Hades Is 2020’s First Masterpiece

The most overwhelming year in recent memory has been kind of an underwhelming one in gaming with an abundance of good games (Ghost of Tsushima, Streets of Rage 4), plenty of masterful remakes/remasters that deal in nostalgia over establishing something revolutionary (Tony Hawk’s Pro Skater 1+2, Super Mario 3D All-Stars, Final Fantasy VII Remake), and a few big shots that just missed out on greatness (sobbing uncontrollably in the general direction of The Last of Us: Part II). While this is to be expected as game companies seem more focused on kicking off the next-gen due in November than making the final year of the current-gen’s dominance all that memorable, it’s still a tad disappointing. Thankfully, the team of superstars at Super Giant games decided to change all that by releasing the first truly remarkable gaming experience of 2020 with their clinic on how to make roguelikes accessible and fun for all known as Hades. In lesser hands, Hades might have just been a slick indie that gets people excited for a week or two and moves out of the collective memory, but under the careful toiling of the creators of two of my personal favorites, Bastion and Pyre, it manages to crack the roguelike code by making death the best part of the game.


There’s plenty to love in the meticulously crafted yet somehow procedurally generated Hades. At its core, it’s all about the silky smooth combat kept fresh by 6 vastly different weapons to choose from and countless boons from the gods of Olympus showering your tools with helpful effects to ensure each run through the underworld as Hades’s rebellious heir Prince Zagreus feels entirely unique. With each weapon possessing 3 forms and each aforementioned boon from the gods altering you or it in some way, there are seemingly millions of variations that each trek through the Underworld can take. As a result, one of the most fun aspects of the Hades zeitgeist has been seeing how seemingly every person gravitates toward an entirely different playstyle. Will you be a traditionalist who lives and dies by the (boring) sword, a deadly assassin taking after your cousin Artemis and picking off foes masterfully with the slow but powerful bow, an agent of Chaos turning a shield into a ricocheting nightmare (note: this is the correct answer), a true heir to Hades by striking with the ultra-balanced spear, a close-quarters speedster a la Hermes picking your spots with the twin fists, or will you try your best to turn the game into Devil May Cry by choosing a gun of all things? If you’re doing it right, each run can be an entirely different method of madness, and boredom will always be far from your mind.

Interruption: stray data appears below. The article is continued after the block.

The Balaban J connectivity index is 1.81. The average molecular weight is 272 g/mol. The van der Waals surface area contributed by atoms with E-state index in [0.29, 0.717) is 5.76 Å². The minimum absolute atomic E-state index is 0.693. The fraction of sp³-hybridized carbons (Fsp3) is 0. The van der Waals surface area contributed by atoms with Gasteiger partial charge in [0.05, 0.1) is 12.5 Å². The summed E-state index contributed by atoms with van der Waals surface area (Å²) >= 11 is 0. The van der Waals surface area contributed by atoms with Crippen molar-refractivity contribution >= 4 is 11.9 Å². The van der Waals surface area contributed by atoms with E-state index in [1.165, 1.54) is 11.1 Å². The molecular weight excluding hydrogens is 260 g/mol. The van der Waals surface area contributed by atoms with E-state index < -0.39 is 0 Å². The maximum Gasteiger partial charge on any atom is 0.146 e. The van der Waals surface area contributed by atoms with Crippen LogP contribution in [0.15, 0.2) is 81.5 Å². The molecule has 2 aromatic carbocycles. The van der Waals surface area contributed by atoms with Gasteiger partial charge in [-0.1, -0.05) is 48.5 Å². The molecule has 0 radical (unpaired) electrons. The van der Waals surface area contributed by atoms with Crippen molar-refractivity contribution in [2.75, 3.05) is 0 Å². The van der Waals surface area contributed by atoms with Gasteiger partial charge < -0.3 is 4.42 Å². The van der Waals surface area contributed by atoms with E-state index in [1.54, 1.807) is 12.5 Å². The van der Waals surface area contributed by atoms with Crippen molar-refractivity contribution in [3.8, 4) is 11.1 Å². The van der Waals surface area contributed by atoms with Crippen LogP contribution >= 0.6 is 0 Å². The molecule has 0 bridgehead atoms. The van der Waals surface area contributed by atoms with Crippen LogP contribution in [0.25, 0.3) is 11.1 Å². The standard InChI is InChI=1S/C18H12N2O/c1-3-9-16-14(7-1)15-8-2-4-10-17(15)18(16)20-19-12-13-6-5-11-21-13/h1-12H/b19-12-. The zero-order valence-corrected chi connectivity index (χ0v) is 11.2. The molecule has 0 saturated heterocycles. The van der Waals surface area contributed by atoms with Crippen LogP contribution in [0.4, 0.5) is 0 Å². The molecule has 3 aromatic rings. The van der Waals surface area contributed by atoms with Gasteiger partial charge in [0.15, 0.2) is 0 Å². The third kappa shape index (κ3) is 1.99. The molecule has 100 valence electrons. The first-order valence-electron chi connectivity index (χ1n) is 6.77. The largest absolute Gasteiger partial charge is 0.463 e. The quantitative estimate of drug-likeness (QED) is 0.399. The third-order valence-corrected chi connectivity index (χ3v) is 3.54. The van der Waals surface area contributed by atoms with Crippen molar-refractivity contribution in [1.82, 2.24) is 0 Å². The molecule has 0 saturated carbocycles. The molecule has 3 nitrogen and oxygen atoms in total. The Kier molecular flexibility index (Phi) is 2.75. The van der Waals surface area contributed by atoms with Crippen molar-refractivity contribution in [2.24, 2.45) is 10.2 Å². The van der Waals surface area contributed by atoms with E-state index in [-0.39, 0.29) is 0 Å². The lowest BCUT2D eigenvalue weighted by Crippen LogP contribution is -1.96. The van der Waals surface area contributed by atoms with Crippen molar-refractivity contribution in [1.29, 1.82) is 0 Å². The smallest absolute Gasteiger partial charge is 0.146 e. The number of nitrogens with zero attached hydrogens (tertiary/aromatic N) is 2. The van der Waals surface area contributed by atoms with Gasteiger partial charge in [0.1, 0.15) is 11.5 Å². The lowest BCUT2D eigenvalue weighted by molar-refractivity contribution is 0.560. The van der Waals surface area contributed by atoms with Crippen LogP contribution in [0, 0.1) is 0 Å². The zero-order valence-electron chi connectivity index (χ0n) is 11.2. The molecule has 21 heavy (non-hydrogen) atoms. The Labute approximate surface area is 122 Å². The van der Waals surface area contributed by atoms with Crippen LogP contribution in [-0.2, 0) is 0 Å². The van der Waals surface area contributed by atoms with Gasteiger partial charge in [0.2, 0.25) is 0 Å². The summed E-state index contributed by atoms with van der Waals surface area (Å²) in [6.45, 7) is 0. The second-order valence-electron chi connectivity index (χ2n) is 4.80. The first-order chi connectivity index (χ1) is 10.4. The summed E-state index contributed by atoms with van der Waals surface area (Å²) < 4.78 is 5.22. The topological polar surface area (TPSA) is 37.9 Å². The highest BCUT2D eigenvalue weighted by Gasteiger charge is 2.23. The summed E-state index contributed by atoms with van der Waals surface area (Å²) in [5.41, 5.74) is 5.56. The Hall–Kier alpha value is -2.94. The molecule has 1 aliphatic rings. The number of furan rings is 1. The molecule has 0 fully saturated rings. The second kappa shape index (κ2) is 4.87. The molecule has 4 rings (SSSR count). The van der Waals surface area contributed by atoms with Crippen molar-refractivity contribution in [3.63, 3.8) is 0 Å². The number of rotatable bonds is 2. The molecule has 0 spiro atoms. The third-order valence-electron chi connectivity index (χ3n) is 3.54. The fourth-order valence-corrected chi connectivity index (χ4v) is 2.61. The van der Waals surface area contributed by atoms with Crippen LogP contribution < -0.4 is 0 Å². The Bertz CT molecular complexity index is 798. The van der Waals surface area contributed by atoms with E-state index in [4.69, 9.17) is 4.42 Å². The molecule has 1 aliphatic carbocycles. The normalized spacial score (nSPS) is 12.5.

Battling through hordes of undead, though, is secondary to the intricate and beautiful story of family at the core of it all. These escape attempts aren’t just for fun, they’re to try to reach the surface to reunite with the Mother you’ve never met while also learning about your family on Olympus who you’ve been hidden from throughout your life. Each character has a multitude of layers to unravel and a rich history to learn that is still being slow-drip revealed nearly 60 runs deep.